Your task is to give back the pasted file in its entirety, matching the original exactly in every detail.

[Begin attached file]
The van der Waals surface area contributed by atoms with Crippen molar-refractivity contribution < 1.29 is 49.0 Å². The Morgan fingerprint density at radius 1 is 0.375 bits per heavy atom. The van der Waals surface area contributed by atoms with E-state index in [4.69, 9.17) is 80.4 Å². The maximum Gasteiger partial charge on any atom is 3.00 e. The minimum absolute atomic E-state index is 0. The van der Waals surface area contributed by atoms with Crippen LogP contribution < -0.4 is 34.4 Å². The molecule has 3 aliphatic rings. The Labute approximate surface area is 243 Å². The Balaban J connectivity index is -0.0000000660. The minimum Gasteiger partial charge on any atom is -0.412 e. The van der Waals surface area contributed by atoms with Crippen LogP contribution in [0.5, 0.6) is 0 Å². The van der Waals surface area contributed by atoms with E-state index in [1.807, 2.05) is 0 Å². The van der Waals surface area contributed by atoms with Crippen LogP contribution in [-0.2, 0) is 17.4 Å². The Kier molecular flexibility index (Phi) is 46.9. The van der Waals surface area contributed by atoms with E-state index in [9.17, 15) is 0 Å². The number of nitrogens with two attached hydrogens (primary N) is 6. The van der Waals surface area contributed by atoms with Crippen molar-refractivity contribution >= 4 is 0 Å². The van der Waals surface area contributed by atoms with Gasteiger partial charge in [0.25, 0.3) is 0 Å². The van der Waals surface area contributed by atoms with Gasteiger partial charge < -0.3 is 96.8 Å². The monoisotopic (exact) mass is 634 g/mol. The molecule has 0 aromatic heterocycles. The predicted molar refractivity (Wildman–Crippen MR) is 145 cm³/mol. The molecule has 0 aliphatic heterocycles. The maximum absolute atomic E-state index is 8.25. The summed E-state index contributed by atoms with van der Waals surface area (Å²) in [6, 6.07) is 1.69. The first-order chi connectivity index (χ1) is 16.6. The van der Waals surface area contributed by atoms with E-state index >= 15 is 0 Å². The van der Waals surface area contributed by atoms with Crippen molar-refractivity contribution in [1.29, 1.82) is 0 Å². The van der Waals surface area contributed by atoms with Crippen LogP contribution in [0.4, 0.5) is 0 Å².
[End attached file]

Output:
The van der Waals surface area contributed by atoms with Crippen molar-refractivity contribution < 1.29 is 49.0 Å². The Morgan fingerprint density at radius 1 is 0.375 bits per heavy atom. The van der Waals surface area contributed by atoms with E-state index in [4.69, 9.17) is 80.4 Å². The maximum Gasteiger partial charge on any atom is 3.00 e. The minimum absolute atomic E-state index is 0. The van der Waals surface area contributed by atoms with Crippen LogP contribution < -0.4 is 34.4 Å². The molecule has 3 aliphatic rings. The Labute approximate surface area is 243 Å². The Balaban J connectivity index is -0.0000000660. The minimum Gasteiger partial charge on any atom is -0.412 e. The van der Waals surface area contributed by atoms with Crippen LogP contribution in [0.5, 0.6) is 0 Å². The van der Waals surface area contributed by atoms with E-state index in [1.807, 2.05) is 0 Å². The van der Waals surface area contributed by atoms with Crippen LogP contribution in [-0.2, 0) is 17.4 Å². The Kier molecular flexibility index (Phi) is 46.9. The van der Waals surface area contributed by atoms with E-state index in [9.17, 15) is 0 Å². The number of nitrogens with two attached hydrogens (primary N) is 6. The van der Waals surface area contributed by atoms with Crippen molar-refractivity contribution >= 4 is 0 Å². The van der Waals surface area contributed by atoms with Gasteiger partial charge in [0.25, 0.3) is 0 Å². The van der Waals surface area contributed by atoms with Gasteiger partial charge < -0.3 is 96.8 Å². The monoisotopic (exact) mass is 634 g/mol. The molecule has 0 aromatic heterocycles. The predicted molar refractivity (Wildman–Crippen MR) is 145 cm³/mol. The molecule has 0 aliphatic heterocycles. The maximum absolute atomic E-state index is 8.25. The summed E-state index contributed by atoms with van der Waals surface area (Å²) in [6, 6.07) is 1.69. The first-order chi connectivity index (χ1) is 16.6. The van der Waals surface area contributed by atoms with E-state index >= 15 is 0 Å². The van der Waals surface area contributed by atoms with Crippen molar-refractivity contribution in [1.29, 1.82) is 0 Å². The van der Waals surface area contributed by atoms with Crippen LogP contribution in [0.4, 0.5) is 0 Å².